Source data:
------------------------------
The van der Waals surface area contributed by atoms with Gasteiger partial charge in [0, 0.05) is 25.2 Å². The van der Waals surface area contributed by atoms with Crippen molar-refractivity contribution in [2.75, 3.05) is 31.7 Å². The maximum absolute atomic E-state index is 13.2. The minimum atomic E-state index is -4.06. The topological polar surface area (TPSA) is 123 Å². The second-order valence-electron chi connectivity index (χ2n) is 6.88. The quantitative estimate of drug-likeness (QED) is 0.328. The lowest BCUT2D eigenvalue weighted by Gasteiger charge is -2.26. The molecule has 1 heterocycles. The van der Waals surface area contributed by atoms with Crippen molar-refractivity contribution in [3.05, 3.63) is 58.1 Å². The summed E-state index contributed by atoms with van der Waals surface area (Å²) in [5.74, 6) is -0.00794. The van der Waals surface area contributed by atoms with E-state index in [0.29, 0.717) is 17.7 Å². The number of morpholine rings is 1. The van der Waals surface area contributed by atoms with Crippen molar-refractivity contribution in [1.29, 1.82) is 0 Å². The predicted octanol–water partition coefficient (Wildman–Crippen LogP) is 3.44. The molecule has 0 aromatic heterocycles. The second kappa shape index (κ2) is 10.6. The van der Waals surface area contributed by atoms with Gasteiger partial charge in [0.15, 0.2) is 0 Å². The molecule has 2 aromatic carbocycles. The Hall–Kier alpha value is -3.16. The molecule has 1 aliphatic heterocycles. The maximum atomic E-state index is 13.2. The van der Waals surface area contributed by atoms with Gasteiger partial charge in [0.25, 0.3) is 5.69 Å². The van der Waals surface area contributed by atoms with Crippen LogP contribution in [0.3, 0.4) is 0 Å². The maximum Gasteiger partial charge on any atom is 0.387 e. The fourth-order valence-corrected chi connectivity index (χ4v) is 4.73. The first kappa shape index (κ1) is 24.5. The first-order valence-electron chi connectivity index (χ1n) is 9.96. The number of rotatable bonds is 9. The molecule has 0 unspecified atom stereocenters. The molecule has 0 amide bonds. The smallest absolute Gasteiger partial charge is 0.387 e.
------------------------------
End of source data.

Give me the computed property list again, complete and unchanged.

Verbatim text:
The van der Waals surface area contributed by atoms with Gasteiger partial charge in [0, 0.05) is 25.2 Å². The van der Waals surface area contributed by atoms with Crippen molar-refractivity contribution in [2.75, 3.05) is 31.7 Å². The maximum absolute atomic E-state index is 13.2. The minimum atomic E-state index is -4.06. The topological polar surface area (TPSA) is 123 Å². The second-order valence-electron chi connectivity index (χ2n) is 6.88. The quantitative estimate of drug-likeness (QED) is 0.328. The lowest BCUT2D eigenvalue weighted by Gasteiger charge is -2.26. The molecule has 1 heterocycles. The van der Waals surface area contributed by atoms with Crippen molar-refractivity contribution in [3.05, 3.63) is 58.1 Å². The summed E-state index contributed by atoms with van der Waals surface area (Å²) in [5.74, 6) is -0.00794. The van der Waals surface area contributed by atoms with E-state index in [0.29, 0.717) is 17.7 Å². The number of morpholine rings is 1. The van der Waals surface area contributed by atoms with Crippen molar-refractivity contribution in [1.29, 1.82) is 0 Å². The predicted octanol–water partition coefficient (Wildman–Crippen LogP) is 3.44. The molecule has 0 aromatic heterocycles. The second kappa shape index (κ2) is 10.6. The van der Waals surface area contributed by atoms with Gasteiger partial charge in [0.15, 0.2) is 0 Å². The molecule has 2 aromatic carbocycles. The Hall–Kier alpha value is -3.16. The molecule has 1 aliphatic heterocycles. The maximum atomic E-state index is 13.2. The van der Waals surface area contributed by atoms with Gasteiger partial charge in [0.25, 0.3) is 5.69 Å². The van der Waals surface area contributed by atoms with Crippen LogP contribution in [0.3, 0.4) is 0 Å². The maximum Gasteiger partial charge on any atom is 0.387 e. The fourth-order valence-corrected chi connectivity index (χ4v) is 4.73. The first kappa shape index (κ1) is 24.5. The first-order valence-electron chi connectivity index (χ1n) is 9.96. The number of rotatable bonds is 9. The molecule has 0 unspecified atom stereocenters. The molecule has 0 amide bonds. The smallest absolute Gasteiger partial charge is 0.387 e.